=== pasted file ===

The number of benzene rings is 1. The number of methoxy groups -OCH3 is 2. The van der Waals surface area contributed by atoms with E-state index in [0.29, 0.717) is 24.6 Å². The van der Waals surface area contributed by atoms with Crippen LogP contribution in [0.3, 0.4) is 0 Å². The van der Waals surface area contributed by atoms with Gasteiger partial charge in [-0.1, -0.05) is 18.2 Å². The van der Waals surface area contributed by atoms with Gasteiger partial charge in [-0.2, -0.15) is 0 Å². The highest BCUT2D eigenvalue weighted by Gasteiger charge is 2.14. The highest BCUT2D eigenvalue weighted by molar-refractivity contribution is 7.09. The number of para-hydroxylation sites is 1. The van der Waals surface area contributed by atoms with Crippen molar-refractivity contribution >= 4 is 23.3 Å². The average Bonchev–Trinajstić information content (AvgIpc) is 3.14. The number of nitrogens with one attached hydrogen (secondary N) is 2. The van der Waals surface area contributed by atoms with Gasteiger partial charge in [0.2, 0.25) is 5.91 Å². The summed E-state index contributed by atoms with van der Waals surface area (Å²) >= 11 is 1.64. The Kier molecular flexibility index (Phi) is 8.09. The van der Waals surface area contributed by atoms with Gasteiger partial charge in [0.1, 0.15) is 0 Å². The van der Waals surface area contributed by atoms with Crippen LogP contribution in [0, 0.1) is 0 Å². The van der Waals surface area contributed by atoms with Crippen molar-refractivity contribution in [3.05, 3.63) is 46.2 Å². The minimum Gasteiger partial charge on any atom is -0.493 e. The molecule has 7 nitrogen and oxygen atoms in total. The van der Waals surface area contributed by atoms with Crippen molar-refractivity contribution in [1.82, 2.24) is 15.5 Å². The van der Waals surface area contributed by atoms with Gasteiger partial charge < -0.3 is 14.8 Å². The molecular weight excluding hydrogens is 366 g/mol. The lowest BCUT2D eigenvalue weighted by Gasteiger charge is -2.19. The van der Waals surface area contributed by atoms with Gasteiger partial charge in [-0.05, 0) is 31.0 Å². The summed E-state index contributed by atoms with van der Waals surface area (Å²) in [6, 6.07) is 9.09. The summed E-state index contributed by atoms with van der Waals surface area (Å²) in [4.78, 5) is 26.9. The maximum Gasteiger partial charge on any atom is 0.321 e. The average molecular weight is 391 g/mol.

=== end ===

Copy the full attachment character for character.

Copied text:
The number of benzene rings is 1. The number of methoxy groups -OCH3 is 2. The van der Waals surface area contributed by atoms with E-state index in [0.29, 0.717) is 24.6 Å². The van der Waals surface area contributed by atoms with Crippen LogP contribution in [0.3, 0.4) is 0 Å². The van der Waals surface area contributed by atoms with Gasteiger partial charge in [-0.1, -0.05) is 18.2 Å². The van der Waals surface area contributed by atoms with Gasteiger partial charge in [-0.2, -0.15) is 0 Å². The highest BCUT2D eigenvalue weighted by Gasteiger charge is 2.14. The highest BCUT2D eigenvalue weighted by molar-refractivity contribution is 7.09. The number of para-hydroxylation sites is 1. The van der Waals surface area contributed by atoms with Crippen molar-refractivity contribution >= 4 is 23.3 Å². The average Bonchev–Trinajstić information content (AvgIpc) is 3.14. The number of nitrogens with one attached hydrogen (secondary N) is 2. The van der Waals surface area contributed by atoms with Gasteiger partial charge in [0.2, 0.25) is 5.91 Å². The summed E-state index contributed by atoms with van der Waals surface area (Å²) >= 11 is 1.64. The Kier molecular flexibility index (Phi) is 8.09. The van der Waals surface area contributed by atoms with Gasteiger partial charge in [0.1, 0.15) is 0 Å². The van der Waals surface area contributed by atoms with Crippen LogP contribution in [0, 0.1) is 0 Å². The van der Waals surface area contributed by atoms with Crippen molar-refractivity contribution in [3.05, 3.63) is 46.2 Å². The minimum Gasteiger partial charge on any atom is -0.493 e. The molecule has 7 nitrogen and oxygen atoms in total. The van der Waals surface area contributed by atoms with Crippen molar-refractivity contribution in [1.82, 2.24) is 15.5 Å². The van der Waals surface area contributed by atoms with Gasteiger partial charge < -0.3 is 14.8 Å². The molecular weight excluding hydrogens is 366 g/mol. The lowest BCUT2D eigenvalue weighted by Gasteiger charge is -2.19. The van der Waals surface area contributed by atoms with Gasteiger partial charge in [-0.05, 0) is 31.0 Å². The summed E-state index contributed by atoms with van der Waals surface area (Å²) in [6, 6.07) is 9.09. The summed E-state index contributed by atoms with van der Waals surface area (Å²) in [4.78, 5) is 26.9. The maximum Gasteiger partial charge on any atom is 0.321 e. The average molecular weight is 391 g/mol.